• Weightlifting for an Hour a Week Cuts Risk for Stroke and Heart Attack Up to 70 Percent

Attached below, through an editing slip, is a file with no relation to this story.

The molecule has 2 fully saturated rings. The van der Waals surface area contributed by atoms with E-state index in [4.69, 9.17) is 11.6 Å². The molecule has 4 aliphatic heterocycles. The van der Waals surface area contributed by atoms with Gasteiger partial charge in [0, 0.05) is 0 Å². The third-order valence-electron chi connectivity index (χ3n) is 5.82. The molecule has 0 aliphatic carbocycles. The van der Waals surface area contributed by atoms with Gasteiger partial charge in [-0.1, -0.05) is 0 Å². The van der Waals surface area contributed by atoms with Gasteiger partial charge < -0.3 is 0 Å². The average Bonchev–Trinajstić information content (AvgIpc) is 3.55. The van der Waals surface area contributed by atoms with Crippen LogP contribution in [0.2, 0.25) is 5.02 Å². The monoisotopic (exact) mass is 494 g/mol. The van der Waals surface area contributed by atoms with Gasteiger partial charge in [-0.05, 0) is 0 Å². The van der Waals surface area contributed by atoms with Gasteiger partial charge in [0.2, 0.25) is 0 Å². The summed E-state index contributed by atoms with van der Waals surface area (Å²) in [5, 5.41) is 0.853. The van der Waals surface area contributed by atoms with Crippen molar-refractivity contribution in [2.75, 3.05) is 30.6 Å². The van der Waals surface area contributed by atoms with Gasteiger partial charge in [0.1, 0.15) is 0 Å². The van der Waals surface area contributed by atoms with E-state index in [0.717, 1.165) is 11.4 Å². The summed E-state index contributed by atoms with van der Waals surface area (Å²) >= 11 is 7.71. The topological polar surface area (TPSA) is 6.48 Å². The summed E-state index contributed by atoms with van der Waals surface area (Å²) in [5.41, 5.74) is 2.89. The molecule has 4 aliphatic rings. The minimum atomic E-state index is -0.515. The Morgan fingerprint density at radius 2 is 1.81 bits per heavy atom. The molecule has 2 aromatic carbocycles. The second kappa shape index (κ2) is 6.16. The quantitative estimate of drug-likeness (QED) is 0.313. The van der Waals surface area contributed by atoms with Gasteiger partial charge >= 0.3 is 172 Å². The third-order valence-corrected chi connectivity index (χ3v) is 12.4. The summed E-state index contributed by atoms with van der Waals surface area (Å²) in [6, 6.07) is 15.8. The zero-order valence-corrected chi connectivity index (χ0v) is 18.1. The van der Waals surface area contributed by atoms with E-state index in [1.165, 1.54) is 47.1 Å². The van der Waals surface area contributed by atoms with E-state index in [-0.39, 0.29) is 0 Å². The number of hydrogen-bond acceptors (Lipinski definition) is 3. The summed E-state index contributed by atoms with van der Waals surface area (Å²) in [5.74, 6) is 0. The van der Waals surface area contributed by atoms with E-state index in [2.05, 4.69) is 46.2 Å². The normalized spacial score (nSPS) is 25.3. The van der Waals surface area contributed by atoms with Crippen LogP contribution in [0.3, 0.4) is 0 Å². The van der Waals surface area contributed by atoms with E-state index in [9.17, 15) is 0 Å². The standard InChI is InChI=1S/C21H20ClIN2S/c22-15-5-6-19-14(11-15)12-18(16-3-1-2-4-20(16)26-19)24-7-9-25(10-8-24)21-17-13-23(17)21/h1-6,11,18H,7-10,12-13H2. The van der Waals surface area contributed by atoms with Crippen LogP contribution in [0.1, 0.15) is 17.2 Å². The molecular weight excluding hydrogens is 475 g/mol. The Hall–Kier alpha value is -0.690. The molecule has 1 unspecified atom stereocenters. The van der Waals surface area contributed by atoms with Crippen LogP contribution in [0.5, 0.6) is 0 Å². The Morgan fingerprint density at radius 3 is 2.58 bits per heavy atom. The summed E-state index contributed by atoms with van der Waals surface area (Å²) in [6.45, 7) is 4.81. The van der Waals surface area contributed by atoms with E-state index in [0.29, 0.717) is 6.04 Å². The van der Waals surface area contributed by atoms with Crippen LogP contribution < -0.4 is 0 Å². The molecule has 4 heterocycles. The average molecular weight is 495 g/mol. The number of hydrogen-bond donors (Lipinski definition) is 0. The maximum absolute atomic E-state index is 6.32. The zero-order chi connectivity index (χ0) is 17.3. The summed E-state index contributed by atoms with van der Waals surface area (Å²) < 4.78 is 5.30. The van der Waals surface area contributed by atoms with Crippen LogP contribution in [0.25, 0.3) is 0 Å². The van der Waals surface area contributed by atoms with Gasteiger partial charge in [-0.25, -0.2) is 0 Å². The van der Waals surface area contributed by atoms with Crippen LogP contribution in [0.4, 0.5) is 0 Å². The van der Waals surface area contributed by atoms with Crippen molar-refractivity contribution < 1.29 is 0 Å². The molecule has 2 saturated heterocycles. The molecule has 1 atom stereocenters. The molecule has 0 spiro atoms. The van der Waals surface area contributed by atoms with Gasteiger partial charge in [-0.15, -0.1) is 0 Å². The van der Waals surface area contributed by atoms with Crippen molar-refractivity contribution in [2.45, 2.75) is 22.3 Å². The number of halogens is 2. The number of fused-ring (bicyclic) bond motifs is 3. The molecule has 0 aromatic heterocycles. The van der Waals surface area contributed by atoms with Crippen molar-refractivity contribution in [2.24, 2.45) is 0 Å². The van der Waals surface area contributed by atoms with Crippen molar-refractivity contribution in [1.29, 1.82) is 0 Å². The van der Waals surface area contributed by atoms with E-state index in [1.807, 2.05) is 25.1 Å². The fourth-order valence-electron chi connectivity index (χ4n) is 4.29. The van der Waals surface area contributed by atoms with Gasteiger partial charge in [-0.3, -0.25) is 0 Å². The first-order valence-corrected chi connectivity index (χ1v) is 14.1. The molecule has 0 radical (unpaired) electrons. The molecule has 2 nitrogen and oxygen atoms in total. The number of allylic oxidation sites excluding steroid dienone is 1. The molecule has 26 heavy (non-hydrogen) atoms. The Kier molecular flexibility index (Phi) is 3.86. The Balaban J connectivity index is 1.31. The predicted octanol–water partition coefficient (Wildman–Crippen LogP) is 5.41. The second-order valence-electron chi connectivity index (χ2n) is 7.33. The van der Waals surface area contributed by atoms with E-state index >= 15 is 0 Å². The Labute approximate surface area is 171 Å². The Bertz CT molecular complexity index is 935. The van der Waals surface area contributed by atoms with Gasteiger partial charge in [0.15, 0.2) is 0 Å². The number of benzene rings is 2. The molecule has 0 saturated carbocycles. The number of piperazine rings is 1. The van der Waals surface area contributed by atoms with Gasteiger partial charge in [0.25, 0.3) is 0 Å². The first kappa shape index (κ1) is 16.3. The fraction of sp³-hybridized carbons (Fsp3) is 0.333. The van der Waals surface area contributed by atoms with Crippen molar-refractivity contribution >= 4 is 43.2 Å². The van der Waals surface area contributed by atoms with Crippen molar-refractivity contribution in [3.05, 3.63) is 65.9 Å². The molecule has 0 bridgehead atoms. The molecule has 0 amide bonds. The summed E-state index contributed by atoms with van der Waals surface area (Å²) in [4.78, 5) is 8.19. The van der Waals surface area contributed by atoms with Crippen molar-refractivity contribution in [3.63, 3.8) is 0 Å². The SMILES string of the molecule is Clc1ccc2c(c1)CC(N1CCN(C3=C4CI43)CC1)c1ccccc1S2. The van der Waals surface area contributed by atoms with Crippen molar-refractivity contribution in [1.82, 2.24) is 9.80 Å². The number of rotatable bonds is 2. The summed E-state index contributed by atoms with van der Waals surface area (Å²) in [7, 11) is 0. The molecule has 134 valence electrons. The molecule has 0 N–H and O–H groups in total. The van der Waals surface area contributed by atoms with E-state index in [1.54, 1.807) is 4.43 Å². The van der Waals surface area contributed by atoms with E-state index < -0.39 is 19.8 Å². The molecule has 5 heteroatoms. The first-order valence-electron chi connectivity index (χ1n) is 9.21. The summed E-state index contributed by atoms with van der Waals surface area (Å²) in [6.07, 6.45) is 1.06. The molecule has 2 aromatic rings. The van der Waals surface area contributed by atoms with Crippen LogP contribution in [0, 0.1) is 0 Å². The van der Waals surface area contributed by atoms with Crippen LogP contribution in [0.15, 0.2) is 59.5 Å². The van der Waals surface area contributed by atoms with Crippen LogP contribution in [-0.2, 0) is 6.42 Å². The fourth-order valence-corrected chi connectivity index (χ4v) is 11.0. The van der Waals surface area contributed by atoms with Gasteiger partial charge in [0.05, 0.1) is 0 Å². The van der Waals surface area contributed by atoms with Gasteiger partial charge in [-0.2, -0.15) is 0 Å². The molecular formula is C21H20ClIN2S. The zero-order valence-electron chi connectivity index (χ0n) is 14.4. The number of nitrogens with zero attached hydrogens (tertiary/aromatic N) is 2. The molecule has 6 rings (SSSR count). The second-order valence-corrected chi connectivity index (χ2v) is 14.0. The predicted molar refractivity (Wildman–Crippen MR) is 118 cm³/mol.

Strength training is foundational for good health, especially as you get older. Importantly, lifting weights is not just about keeping your musculature strong; it has a number of other health benefits that at first glance may seem unrelated, including improved metabolism, cognition and mental health. Strength training is also important for heart health, and recent research1,2 shows less than an hour of strength training per week can reduce your risk for heart attack and stroke anywhere from 40 to 70 percent. Weightlifting Protects Against Heart Attack and Stroke The study3 in question, which had a mean follow-up of 5.4 and 10.5 years, analyzed data from nearly 13,000 adults taking part in the Aerobics Center Longitudinal Study, looking at three health outcomes: Nonfatal cardiovascular events such as heart attack and stroke All cardiovascular events, including death All-cause mortality Strength training reduced the risk for all three. According to the authors:4 “Compared with no resistance exercise, weekly resistance exercise frequencies of one, two, three times or total amount of one to 59 minutes were associated with approximately 40 to 70 percent decreased risk of total cardiovascular disease events, independent of aerobic exercise. However, there was no significant risk reduction for higher weekly resistance exercise of more than four times or ≥60 minutes.” The fact that the cardiovascular benefits of weightlifting were independent of aerobic exercises such as walking and running means strength training is sufficient in and of itself. It alone will lower your risk of heart attack and stroke, even if you don’t meet the recommended guidelines for aerobic activity. (The U.S. Centers for Disease Control and Prevention recommends5 at least 2.5 hours of moderate-intensity aerobic exercise each week, 75 minutes of vigorous-intensity activity, or a combination of both.) Weight Training Is Cardiovascular Exercise It’s worth remembering that cardiovascular exercise involves any physical exertion during which your heart and respiratory rates accelerate. While most people equate cardiovascular exercise with aerobic exercises such as running or cycling, fitness experts note you cannot fully access your cardiovascular system unless you’re performing mechanical work with your muscles. So, strength training is in fact a cardiovascular workout. Overall, in this particular study6 resistance exercise was found to influence cardiovascular event risks in two ways, as it: Had a direct U-shape association with cardiovascular disease risk Indirectly lowered cardiovascular disease risk by decreasing body mass index It’s also noteworthy that even small amounts of strength training can have significant benefits. As noted by Duck-chul Lee, associate professor of kinesiology and one of the study’s authors:7 “People may think they need to spend a lot of time lifting weights, but just two sets of bench presses that take less than five minutes could be effective … The results are encouraging, but will people make weightlifting part of their lifestyle? Will they do it and stick with it? That's the million-dollar question." Interestingly, your grip strength has also been shown to be predictive of your heart attack and stroke risk. In one study,8 there was a 17 percent increased risk of cardiovascular death, a 7 percent increased risk of heart attack and a 9 percent increased risk of stroke for every 11-pound decrease in grip strength. In fact, grip strength was a stronger predictor of all-cause and cardiovascular mortality than systolic blood pressure. Strength Training Also Lowers Risk for Metabolic Syndrome  Lee’s team has also analyzed the relationship between weight training and metabolic syndrome9 (a risk factor that raises your risk for Type 2 diabetes, heart disease and stroke) and high cholesterol.10 Again, less than one hour of resistance training per week lowered the risk of both — metabolic syndrome by 29 percent and high cholesterol by 32 percent — and again these reductions were independent of any other aerobic exercise. Lee commented on the results, saying:11 “Muscle is the power plant to burn calories. Building muscle helps move your joints and bones, but also there are metabolic benefits. I don't think this is well appreciated. If you build muscle, even if you're not aerobically active, you burn more energy because you have more muscle. This also helps prevent obesity and provide long-term benefits on various health outcomes." Leg Strength Linked to Cognitive Health Strength training also benefits your brain. In fact, there’s a strong link between muscle strength — especially leg strength — and cognitive health. This fascinating link was again demonstrated in a recent study12,13 published in Frontiers in Neuroscience, which shows that neurological health is as dependent on signals from your large leg muscles as it is on signals from your brain to your muscles. In other words, it’s a two-way street, and neither “lane” is more important than the other. As noted by the authors: “… [P]atients affected by chronic movement-limiting pathologies face impairment in muscle and/or brain performance … Severe movement limitation can influence not only the motor and metabolic systems but also the nervous system, altering neurogenesis and the interaction between motoneurons and muscle cells … The overall results support the existence of a link between reduction of exercise and muscle disuse and metabolism in the brain and thus represent valuable new information that could clarify how circumstances such as the absence of load and the lack of movement that occurs in people with some neurological diseases, may affect the properties of NSCs and contribute to the negative manifestations of these conditions.” According to the press release,14 this finding “fundamentally alters brain and nervous system medicine — giving doctors new clues as to why patients with motor neuron disease, multiple sclerosis, spinal muscular atrophy and other neurological diseases often rapidly decline when their movement becomes limited.” In other words, whenever you’re unable to perform load-bearing exercises, you not only lose muscle mass due to muscle atrophy, but your body chemistry is impacted in such a way that your nervous system and brain also begin to deteriorate. In this study, neural stem cells — undifferentiated stem cells that can develop into both neurons and other brain cells — declined by a whopping 70 percent in mice who were prevented from using their hind legs for 28 days, compared to unhindered controls. This suggests weight-bearing exercise signals the brain to produce healthy neural cells. What’s more, by not using the leg muscles, two genes were adversely impacted. One of them, known as CDK5Rap1, plays an important role in mitochondrial health and function, which is yet another important reason for getting weight-bearing exercise. Another, perhaps key, factor that helps explain the link between muscle strength and brain health is related to how exercise affects brain-derived neurotrophic factor (BDNF), a remarkable rejuvenator found in both your muscles and your brain. In your brain, BDNF helps preserve existing brain cells,15 activates brain stem cells to convert into new neurons (neurogenesis) and promotes actual brain growth, especially in the hippocampus area, a region associated with memory. Other Studies Demonstrating Muscle-Brain Link Many other studies have confirmed this intriguing muscle-brain link, including the following: • Walking boosts hippocampal volume — In a 2011 study,16 seniors who walked 30 to 45 minutes, three days per week for one year, increased the volume of their hippocampus by 2 percent. Typically, your hippocampus tends to shrink with age. The results prompted the authors to claim exercise is "one of the most promising nonpharmaceutical treatments to improve brain health." • Leg strength maintains cognitive function — A 2016 study17 in the journal Gerontology found that working your leg muscles helps maintain cognitive function as you get older. According to the authors, simply walking more could help maintain brain function well into old age. The study followed 324 female twins, aged 43 to 73, for a decade. Cognitive function such as learning and memory was tested at the outset and at the conclusion of the study. Interestingly, leg strength was found to be a better predictor for brain health than any other lifestyle factor they reviewed. Consistently, the twin with the greatest leg strength maintained higher cognitive functioning over time compared to her weaker twin. The stronger of the pair also experienced fewer age-related brain changes over time. • Leg workout enhances memory — A Georgia Tech study18 (featured in the video above) found that 20 minutes of strength training enhanced long-term memory by about 10 percent. • Resistance training reduces age-related brain shrinkage — Resistance training also helps reduce shrinkage of white brain matter, thereby improving your cognition. In one study, elderly sedentary women taking part in a 12-week strength exercise program improved their cognitive ability by 19 percent.19 Weight Training Benefits Your Health in Numerous Ways Aside from protecting and improving heart and brain health, strength training has also been shown to: Improve your insulin sensitivity — Mark Peterson, assistant professor of physical medicine at the University of Michigan, notes: "Muscle is very metabolically active, and it uses glucose, or blood sugar, for energy."20 Thus muscle activity reduces your risk of insulin resistance. Reduce your risk of metabolic syndrome — This cluster of conditions includes a large waist circumference, high triglycerides, high blood pressure and high blood sugar, which raises your risk of Type 2 diabetes and heart disease. Research shows working with weights for just under an hour per week can cut your risk of metabolic syndrome by 29 percent.21,22 Other research has found a twice-weekly resistance training program improved insulin sensitivity and reduced abdominal fat in older men who had already developed Type 2 diabetes, without any dietary changes.23 Lower inflammation — Resistance training lowers inflammation in your body, a hallmark of most chronic disease, especially heart disease and cancer. Improve mental health — In a meta-analysis of 16 previously published studies evaluating the effect of strength training on anxiety, the data demonstrated resistance training was associated with a reduction in symptoms of anxiety, whether or not the participant had a diagnosis of a mental health disorder.24 Reduce your risk of sarcopenia — Strength training helps prevent the natural loss of skeletal muscle that occurs with advancing age, called sarcopenia. This is an important factor in the loss of independence and functional decline. In one study,25 researchers demonstrated strength training reversed muscle atrophy in 70-year-old participants. Reduce your risk of osteoporosis — As it improves your muscle mass, strength training also reduces your risk of osteoporotic changes to your bone and thus prevents broken hips, wrists or vertebrae from calcium loss and thinning. Improve mobility and reduce your risk of falling — Bone and muscle loss are compounded by a sedentary lifestyle, increasing your risk of loss of mobility. Weak muscles in combination with a brittle bone structure are a recipe for crippling and disabling falls. Boost your metabolism — Increased muscle mass also boosts your metabolism and helps you to lose or maintain your weight. Prevent joint damage — Inactivity and muscle loss increases the potential damage to large joints, leading to arthritic changes and pain, while strength training helps prevent these changes.26 Reduce perimenopausal symptoms in women — Symptoms of perimenopause, including anxiety and depression, mood swings, irregular periods, weight gain and brain fog, are reduced with strength training. In part these changes are the result of increasing production of testosterone, typically thought of as a male sex hormone. During menopause, natural levels of testosterone may drop by as much as 50 percent.27 Although women should not take testosterone supplementation, improving your natural production using strength training is a safe way to address perimenopausal symptoms. Important Cautions if You Are New to Strength Training Before you get started, I advise you to take a moment to evaluate your level of readiness for strength training by considering some important cautions. Check with your doctor first if you: Are a senior citizen who previously has not been physically active Are currently dealing with a serious illness Have a chronic condition, such as low-back pain or a bad knee It's best to warm up your muscles before launching into strength training because cold muscles are more prone to injury than warm ones. Five to 10 minutes of brisk walking or another aerobic activity can help warm your muscles. As you do each set of repetitions, listen to your body. If you experience pain, stop the exercise immediately. You might try again by changing your posture or position or using less weight. Using proper technique is an important aspect of strength training. Not only will good technique help you avoid injuries, but it will also ensure you achieve maximum benefits from the workout. Another technique you can try is blood flow restriction training or Kaatsu training. It involves performing strength training exercises while restricting venous blood flow (but not arterial flow) to the extremity being worked. A significant benefit of the method is that you can do strength exercises using just 30 to 50 percent of the weight you'd normally use while still reaping maximum benefits. By restricting blood flow to the muscle, lactic acid and other waste products build up, giving you the same benefit as heavy lifting but without the dangers associated with heavy weights. For this reason, it's a great strategy for the elderly and those who are recuperating from an injury. If you are brand-new to weight training and feel unsure about how to approach it, take a class or watch a video. Another option is to work with a personal trainer to learn the correct form and technique for the types of strength training of interest to you. Dr. Mercola